What can I do to reduce my risk of business litigation?
Be proactive and anticipate that problems may arise. Retain a transactional attorney to assist you in drafting or reviewing contracts. Discuss your business with a qualified business insurance broker and ensure that you have the appropriate type and amount of insurance.
Read all contracts carefully. If you have any contractual relationship with another party, read the contract carefully and understand your rights and obligations under the contract. Sometimes, a third party may be liable under your contract and be required to defend and indemnify you from a claim, lawsuit or damages. If this is the case, be sure to fully understand the third party's rights and obligations under the contract, as well.
If litigation is eminent, see if you can work it out. You may wish to try to work it out with your adversary prior to hiring counsel. Meeting your adversary half way may save you money and avert all out legal warfare. But remember, "Anything you say can and will be used against you in a court of law." In the event you can't work out your problem, assume that anything you say or any letter you write will later be presented to a court by your adversary. If you were able to work it out, it would probably be in your best interest to hire an attorney to draft a settlement agreement to ensure that the matter is properly resolved. Finally, remember that if you are the plaintiff, your chance of recovering monetary damages is only as good as your adversary's assets. Many judgment debtors don't voluntarily pay the judgment... you may have to find and forcibly take their assets (through the use of a marshal or sheriff) after the litigation has concluded, which may be more hassle than it's worth especially if your adversary doesn't have many assets.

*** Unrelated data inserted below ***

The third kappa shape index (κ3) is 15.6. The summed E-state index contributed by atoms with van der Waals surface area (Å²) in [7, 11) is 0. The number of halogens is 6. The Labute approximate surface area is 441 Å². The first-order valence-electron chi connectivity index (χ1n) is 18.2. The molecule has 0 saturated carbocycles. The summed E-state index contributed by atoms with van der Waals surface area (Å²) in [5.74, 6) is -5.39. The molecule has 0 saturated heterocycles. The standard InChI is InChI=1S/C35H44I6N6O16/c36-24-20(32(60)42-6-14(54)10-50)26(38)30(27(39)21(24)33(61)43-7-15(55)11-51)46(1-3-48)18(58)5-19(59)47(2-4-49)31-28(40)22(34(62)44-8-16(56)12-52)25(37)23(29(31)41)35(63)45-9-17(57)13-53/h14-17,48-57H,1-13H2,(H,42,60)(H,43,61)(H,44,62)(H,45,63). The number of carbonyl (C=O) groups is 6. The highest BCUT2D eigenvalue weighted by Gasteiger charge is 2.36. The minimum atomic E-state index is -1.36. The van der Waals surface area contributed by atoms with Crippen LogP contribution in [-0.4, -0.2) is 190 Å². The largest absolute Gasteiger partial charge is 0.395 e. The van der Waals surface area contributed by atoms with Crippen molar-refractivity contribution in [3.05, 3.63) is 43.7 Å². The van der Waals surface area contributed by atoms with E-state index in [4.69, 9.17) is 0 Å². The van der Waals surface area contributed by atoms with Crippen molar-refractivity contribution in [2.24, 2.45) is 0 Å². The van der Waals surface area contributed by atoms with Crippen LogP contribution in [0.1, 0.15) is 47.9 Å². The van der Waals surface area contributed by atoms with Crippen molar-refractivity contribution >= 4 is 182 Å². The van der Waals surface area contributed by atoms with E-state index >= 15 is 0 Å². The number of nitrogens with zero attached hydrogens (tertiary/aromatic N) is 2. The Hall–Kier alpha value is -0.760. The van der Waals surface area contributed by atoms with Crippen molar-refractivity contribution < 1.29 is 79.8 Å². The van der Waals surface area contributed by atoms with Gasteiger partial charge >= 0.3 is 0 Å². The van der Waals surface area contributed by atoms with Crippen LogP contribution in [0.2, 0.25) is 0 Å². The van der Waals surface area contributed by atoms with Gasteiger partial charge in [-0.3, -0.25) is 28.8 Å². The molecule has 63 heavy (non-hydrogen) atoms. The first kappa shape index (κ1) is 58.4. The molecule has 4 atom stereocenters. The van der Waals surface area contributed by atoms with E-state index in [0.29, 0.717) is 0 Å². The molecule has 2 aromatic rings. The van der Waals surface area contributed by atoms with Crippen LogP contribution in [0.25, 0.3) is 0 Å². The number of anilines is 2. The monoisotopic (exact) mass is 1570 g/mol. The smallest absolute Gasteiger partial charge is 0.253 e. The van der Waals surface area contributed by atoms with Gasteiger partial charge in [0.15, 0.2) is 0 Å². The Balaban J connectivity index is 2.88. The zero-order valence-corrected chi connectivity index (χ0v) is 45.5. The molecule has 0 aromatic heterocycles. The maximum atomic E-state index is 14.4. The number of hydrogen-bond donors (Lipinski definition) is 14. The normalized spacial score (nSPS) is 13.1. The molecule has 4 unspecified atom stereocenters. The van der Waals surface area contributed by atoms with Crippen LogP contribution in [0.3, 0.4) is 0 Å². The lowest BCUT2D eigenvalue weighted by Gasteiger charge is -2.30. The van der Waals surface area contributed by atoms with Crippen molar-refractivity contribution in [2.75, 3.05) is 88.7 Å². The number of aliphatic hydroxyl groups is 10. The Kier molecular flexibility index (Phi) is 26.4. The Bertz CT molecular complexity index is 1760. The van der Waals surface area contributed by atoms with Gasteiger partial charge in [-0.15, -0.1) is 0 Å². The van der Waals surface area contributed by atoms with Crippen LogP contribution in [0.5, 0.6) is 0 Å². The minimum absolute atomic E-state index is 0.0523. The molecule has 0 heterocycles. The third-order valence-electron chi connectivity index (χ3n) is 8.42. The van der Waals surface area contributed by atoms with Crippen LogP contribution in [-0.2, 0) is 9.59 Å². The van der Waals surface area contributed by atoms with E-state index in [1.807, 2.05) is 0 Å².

Check out your insurance policy and contact your broker. Litigation regarding the matter at hand may be covered under your policy or under insurance that a third party was required to obtain on your behalf. Many contracts require one of the contracting parties to either provide insurance or list the other party as an additional insured. In the event you are covered, promptly notify the insurer in the manner required under the provisions of your policy. Many times the insurance company will hire an attorney to defend you.
Consult with an attorney. Most attorneys offer free initial consultations. Don't be afraid to ask the attorney questions and get a cost estimate. Just remember that litigation costs fluctuate and are very difficult to estimate. Keep the following questions in mind when selecting an attorney:
- Is the attorney qualified in the field of law you will be litigating?
- Are you comfortable with the attorney's approach?
- Does he or she consider solutions without resorting to litigation such as mediation or arbitration?
- How is the attorney's fee structured?
The information on this page is meant to provide a general overview of the law. The laws in your state and/or city may deviate significantly from those described here. If you have specific questions related to your situation you should speak with a local attorney.